Removal of DNA Data: DNA profiles will be removed on the basis of a written request by the individual. Though in case of a suspect, police report or a court order is mandatory.

Penalties: There will be penalties for offences such unauthorized collection, disclosure and intentional tampering or destruction of biological evidence.

Analysis of the Bill

Pros Cons
It will strengthen the justice delivery system of the country by bringing accuracy and speed. DNA testing carried out in medical or research laboratories can be used to identify an individual.  It is unclear if the Bill intends to regulate such laboratories.
It will increase the conviction rate which at present is only around 30% (NCRB Statistics for 2016). It will matter most in rape cases and will help in ensuring women safety.


Consent requirements have not been specified in case of DNA profiling for civil matters. Further, there are no provisions for removal of DNA profiles for civil matters from the Data Banks.
It will help in identification of victims in the event of terrorist attacks or natural disasters such as earthquakes. For example, DNA technology has been used to identify victims of terrorist attacks on the World Trade Centre in 2001, and disasters such as the Asian tsunami in 2004. The Bill does not require DNA laboratories to remove DNA profiles unlike DNA Data Banks.
It will help in realization of the recommendations of the Malimath Committee (2003) which called for the modernization of the criminal justice system. The Bill does not specify that information other than identity will not be included in a DNA profile.

It may violate individual’s right to privacy.


Way Forward

Although the Bill is a timely and welcome step as it brings governance of justice in line with the technological developments. But few suggestions can be made to make it more effective and balanced:

  • Need to avoid the application in civil matters as is the case in advanced nations like USA and UK.
  • Profile should not include physical or medical information as is the case in South Africa.
  • Capacity building of judicial officers to make them well versed with legal application of DNA technology and effective grievance-redressal mechanism in case the privacy of individual is violated.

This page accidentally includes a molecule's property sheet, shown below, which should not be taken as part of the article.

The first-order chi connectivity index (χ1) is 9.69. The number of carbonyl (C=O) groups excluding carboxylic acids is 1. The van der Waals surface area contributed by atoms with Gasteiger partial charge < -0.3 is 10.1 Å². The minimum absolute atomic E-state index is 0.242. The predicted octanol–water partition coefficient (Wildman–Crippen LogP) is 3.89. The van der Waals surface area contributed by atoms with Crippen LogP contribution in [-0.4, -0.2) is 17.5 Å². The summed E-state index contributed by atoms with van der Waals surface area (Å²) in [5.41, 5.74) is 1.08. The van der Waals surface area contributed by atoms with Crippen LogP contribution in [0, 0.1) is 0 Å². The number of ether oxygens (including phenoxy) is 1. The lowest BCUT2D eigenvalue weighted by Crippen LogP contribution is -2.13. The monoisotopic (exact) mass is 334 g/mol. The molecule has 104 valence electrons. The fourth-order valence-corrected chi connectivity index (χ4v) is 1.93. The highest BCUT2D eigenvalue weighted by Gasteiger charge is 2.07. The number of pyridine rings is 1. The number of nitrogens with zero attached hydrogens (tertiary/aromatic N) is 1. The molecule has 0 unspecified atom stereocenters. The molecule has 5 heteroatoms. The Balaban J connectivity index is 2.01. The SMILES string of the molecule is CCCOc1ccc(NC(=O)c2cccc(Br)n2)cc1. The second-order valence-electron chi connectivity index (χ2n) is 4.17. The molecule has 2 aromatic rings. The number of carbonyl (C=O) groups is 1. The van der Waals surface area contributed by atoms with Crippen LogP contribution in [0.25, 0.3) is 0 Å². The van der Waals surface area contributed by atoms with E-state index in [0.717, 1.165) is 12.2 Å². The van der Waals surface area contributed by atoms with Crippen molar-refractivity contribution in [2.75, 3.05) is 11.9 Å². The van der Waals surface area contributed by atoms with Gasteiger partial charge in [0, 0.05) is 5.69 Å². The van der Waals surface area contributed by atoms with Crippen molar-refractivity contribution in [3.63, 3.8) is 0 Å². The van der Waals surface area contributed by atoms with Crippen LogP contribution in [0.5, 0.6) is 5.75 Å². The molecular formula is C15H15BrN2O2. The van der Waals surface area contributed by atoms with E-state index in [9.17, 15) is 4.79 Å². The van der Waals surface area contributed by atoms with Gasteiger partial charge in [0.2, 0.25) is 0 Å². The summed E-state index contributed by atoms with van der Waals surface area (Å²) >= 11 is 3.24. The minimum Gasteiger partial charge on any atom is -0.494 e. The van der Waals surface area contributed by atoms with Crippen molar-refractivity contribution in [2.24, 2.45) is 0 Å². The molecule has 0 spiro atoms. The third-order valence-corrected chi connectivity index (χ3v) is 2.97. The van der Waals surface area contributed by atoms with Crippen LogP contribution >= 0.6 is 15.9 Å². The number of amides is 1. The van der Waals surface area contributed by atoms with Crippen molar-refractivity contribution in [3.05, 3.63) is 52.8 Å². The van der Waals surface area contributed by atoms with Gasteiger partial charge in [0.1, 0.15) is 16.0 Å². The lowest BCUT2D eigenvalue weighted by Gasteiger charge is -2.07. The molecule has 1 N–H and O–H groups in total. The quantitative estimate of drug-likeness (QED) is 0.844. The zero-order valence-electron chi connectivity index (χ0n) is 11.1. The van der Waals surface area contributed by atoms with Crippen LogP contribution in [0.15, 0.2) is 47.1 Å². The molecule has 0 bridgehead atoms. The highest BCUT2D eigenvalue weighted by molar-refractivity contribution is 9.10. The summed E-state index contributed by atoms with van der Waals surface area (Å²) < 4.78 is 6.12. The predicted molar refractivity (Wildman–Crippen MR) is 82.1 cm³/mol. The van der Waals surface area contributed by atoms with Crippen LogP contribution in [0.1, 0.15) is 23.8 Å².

Diagonozing the job crisis, Subject: Indian Economy, Sub-topic: Employment


It has been observed by some experts that the regulatory framework that has choked MSMEs has contributed to the farm crisis and quota demands in India. Farm loan waivers, migration restrictions and10% economically backward reservation in government jobs does not represent a sustainable approach.

Overhauling MSME sector :-

  • The only way to create millions of jobs with decent wages is a policy re-imagination of the rights, needs, and treatment of formal MSME entrepreneurs.
  • The average employer in India is not a formal MSME or somebody large like Marico, Lupin or the Tatas, but an informal MSME because the present regulatory framework are not pro-informal sector MSME.
  • Fewer than 2% of our 63 million MSME’s are formal.

Labour market interventions in MSME  :-

  • Taking the long view: a 10-year plan is not 10-one-year plans for formalisation, urbanisation, industrialisation, financialisation and human capital.
  • Recognise progress made:6 million new formal enterprises and 30 million new social security payers in the last three years).
  • Get bolder with structural interventions that matter most to MSME entrepreneurs.
  • India’s problem is no longer jobs but wages :-Creating millions of well-paying jobs needs ending killing of millions of MSMEs (small but formal employers that will grow and pay the wage premium because of enterprise productivity).Formalisation of MSMEs need :-
    • Lower Regulatory Framework
    • Labour Law Rationalization
    • E-Governance
    • Education Effectiveness
    • Civil Service reform.

    Way Forward:-

    • History suggests that economic conservatism beats economic magic.
    • The only solution to helping farmers is having less of them and making the remaining productive — US farms with more than $1 million in sales are only 6 percent of farms but produce 66% of output.
    • The need of the hour is to have enough formal MSME employers.




    Swachh Survekshan 2019

    1. The Ministry of Housing and Urban Affairs has launched the fourth edition of the swatch Survekshan (the world’s largest cleanliness survey to assess cities of India on their swachh quotient.
    2. Duration: 4th Jan to 31st Jan 2019
    3. In its fourth year, the survey will be conducted across 4,237 towns and cities and 62 Cantonment Boards, impacting around 40 crore people.


    Second largest rock art trove